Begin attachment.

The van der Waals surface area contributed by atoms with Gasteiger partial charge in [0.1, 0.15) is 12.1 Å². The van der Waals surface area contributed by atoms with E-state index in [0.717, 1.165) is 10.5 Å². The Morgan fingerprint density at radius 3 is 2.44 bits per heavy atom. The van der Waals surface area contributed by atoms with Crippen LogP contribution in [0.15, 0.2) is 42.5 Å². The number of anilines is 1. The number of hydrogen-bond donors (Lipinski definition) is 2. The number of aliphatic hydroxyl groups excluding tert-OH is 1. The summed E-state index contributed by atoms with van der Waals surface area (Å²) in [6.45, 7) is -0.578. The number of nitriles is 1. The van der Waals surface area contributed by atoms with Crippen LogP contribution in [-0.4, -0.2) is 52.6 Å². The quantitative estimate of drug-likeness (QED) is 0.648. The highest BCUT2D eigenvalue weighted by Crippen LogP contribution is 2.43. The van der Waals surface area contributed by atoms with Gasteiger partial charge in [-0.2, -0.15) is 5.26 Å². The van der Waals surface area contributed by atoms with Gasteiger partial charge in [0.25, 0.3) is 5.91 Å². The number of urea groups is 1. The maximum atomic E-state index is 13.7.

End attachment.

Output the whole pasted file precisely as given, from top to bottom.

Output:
The van der Waals surface area contributed by atoms with Gasteiger partial charge in [0.1, 0.15) is 12.1 Å². The van der Waals surface area contributed by atoms with E-state index in [0.717, 1.165) is 10.5 Å². The Morgan fingerprint density at radius 3 is 2.44 bits per heavy atom. The van der Waals surface area contributed by atoms with Crippen LogP contribution in [0.15, 0.2) is 42.5 Å². The number of anilines is 1. The number of hydrogen-bond donors (Lipinski definition) is 2. The number of aliphatic hydroxyl groups excluding tert-OH is 1. The summed E-state index contributed by atoms with van der Waals surface area (Å²) in [6.45, 7) is -0.578. The number of nitriles is 1. The van der Waals surface area contributed by atoms with Crippen LogP contribution in [-0.4, -0.2) is 52.6 Å². The quantitative estimate of drug-likeness (QED) is 0.648. The highest BCUT2D eigenvalue weighted by Crippen LogP contribution is 2.43. The van der Waals surface area contributed by atoms with Gasteiger partial charge in [-0.2, -0.15) is 5.26 Å². The van der Waals surface area contributed by atoms with Gasteiger partial charge in [0.25, 0.3) is 5.91 Å². The number of urea groups is 1. The maximum atomic E-state index is 13.7.